man banks represent the largest number, with Belgian, French, Italian, U.K., and U.S. banks also having a significant
presence in the country.

Luxembourg participates in an economic union with Belgium on trade and most financial matters, is also closely con-
nected economically to the Netherlands and as a member of the EU enjoys the advantages of the open European

Over the past decade, Luxembourg has sought to diversify its services economy beyond the very successful financial sector through exponential growth of the high-tech/information technology and e-commerce sector. The government has made significant investments in infrastructure to increase broadband capacity and has become one of the leading countries in high-speed Internet connection.

Due to its powerful services sector, Luxembourg maintains a high current account balance.


Luxembourg company formation is, if properly structured, an excellent way for international investors to conduct
business in a respectable jurisdiction with the efficiencies of offshore incorporation. The two most common and most
popular forms of Luxembourg company incorporation are Societe Anonyme (SA) and Societe Anonyme a Responsa-
bilite Limitee (SARL).

Advantages of the Jurisdiction of Luxembourg


•   Luxembourg company formation has reasonable minimum capital requirements.

•   Can hold and manage legally tax-exempt investments.

•   Can conduct trade in Europe using a stable, well regulated jurisdiction which is part of the European Union (EU).

•   A minimum of two shareholders is required to set up a Luxembourg SA or SARL company. Shareholders and direc-
tors may be individuals or corporate entities of any nationality, and need not be resident in Luxembourg. The board
of directors must have at least three managers/directors.

•   A Luxembourg SA or SARL can qualify as a Societe de Gestion de Patrimoine Familial (SPF), which replaced the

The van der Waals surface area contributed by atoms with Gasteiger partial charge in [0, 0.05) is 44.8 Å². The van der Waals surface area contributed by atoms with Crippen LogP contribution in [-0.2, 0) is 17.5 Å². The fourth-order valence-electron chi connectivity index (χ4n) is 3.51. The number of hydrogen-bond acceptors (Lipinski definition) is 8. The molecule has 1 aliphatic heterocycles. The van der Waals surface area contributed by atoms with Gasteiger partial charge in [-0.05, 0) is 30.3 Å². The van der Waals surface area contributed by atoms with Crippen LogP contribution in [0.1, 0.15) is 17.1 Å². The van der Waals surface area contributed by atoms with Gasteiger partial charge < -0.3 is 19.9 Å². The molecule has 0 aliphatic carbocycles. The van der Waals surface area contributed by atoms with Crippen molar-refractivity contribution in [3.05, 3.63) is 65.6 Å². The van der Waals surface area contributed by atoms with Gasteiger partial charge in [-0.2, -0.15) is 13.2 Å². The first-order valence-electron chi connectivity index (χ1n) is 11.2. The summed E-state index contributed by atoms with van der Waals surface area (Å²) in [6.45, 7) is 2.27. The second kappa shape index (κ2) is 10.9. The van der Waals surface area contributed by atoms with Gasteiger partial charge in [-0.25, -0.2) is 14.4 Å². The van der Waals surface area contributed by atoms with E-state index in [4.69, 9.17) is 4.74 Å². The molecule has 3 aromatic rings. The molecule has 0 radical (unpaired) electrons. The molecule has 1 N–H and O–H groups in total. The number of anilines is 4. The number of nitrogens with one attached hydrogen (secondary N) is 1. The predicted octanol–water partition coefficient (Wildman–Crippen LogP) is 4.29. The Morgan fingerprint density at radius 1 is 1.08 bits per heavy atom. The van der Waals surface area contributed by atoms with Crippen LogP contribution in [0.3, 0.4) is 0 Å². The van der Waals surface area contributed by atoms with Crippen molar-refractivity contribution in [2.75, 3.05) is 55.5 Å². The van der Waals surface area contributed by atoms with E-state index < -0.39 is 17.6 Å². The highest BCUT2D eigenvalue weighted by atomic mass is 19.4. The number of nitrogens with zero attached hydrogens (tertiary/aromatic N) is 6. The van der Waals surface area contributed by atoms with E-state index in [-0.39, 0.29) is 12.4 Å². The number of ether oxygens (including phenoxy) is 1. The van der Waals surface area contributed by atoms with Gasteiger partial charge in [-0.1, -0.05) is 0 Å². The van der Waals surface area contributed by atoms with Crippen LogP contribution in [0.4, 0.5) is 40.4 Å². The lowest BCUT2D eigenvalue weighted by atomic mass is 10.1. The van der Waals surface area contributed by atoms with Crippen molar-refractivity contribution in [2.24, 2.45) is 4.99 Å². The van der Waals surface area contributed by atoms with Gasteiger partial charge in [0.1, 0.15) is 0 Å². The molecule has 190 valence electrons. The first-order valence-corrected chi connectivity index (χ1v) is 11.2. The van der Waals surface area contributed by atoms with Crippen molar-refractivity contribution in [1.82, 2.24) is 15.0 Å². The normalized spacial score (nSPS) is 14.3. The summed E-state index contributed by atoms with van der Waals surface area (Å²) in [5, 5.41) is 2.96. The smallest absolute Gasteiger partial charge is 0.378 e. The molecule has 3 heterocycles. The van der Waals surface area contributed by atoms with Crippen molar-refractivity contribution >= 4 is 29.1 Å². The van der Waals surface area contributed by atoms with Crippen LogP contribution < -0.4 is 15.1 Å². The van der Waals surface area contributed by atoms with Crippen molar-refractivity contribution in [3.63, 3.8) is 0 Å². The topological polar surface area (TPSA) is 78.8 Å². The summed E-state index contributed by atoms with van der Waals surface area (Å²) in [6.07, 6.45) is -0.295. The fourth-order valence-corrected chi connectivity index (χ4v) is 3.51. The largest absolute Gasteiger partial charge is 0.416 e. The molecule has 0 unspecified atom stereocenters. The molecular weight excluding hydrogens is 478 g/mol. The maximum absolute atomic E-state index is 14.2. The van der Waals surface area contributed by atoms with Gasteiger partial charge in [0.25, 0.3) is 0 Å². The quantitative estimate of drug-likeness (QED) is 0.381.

1929 Holding Company in 2006. The SPF is an excellent, tax-efficient vehicle through which financial assets (e.g.
cash and assets on deposit, shares, bonds, depository certificates, trade receivables, monetary market instru-
      ments, options and commodities) can be acquired, held and managed.

•   A Luxembourg SA and SARL have limited liability up to the amount of subscribed capital of each shareholder, not
      paid-up capital.

•   Luxembourg is an EU member with a stable government, economy and legal system and therefore Luxembourg
      company formation portrays a positive image to clients, suppliers and venture capitalists.

•   Luxembourg is positively ranked as the world’s 11th least corrupt country in the 2010 Corruption Perceptions Index
      by Transparency International, a global measure of corruption amongst public officials and politicians.

•   A Luxembourg SA or SARL that qualifies as a Trading Company can register for EU value added tax (VAT) and ac-
cess double taxation treaties with more than 40 countries including China, France, Germany, Singapore, the US
      and the UK.

•   Luxembourg Trading Company is free to conduct commercial activity both in Luxembourg and internationally, mak-
      ing it a popular entity for entrepreneurs conducting business and trading activity in central Europe.


How to form a Luxembourg Company


In order to form a company in Luxembourg the following steps must take place:

1.   Check the company name for uniqueness with the “Registre de commerce et des sociιtιs du Luxembourg”.

2.   Open a bank account in Luxembourg and deposit the minimum share capital (EUR 12.500). The bank will then is-
      sue a money blocking certificate for the incorporation before a notary.

3.   The incorporation must be done before a notary.

4.   Provide power of attorney to a mandatory proxy if the shareholders cannot attend the incorporation meeting.

5.   Article of association could be prepared with the collaboration of the notary.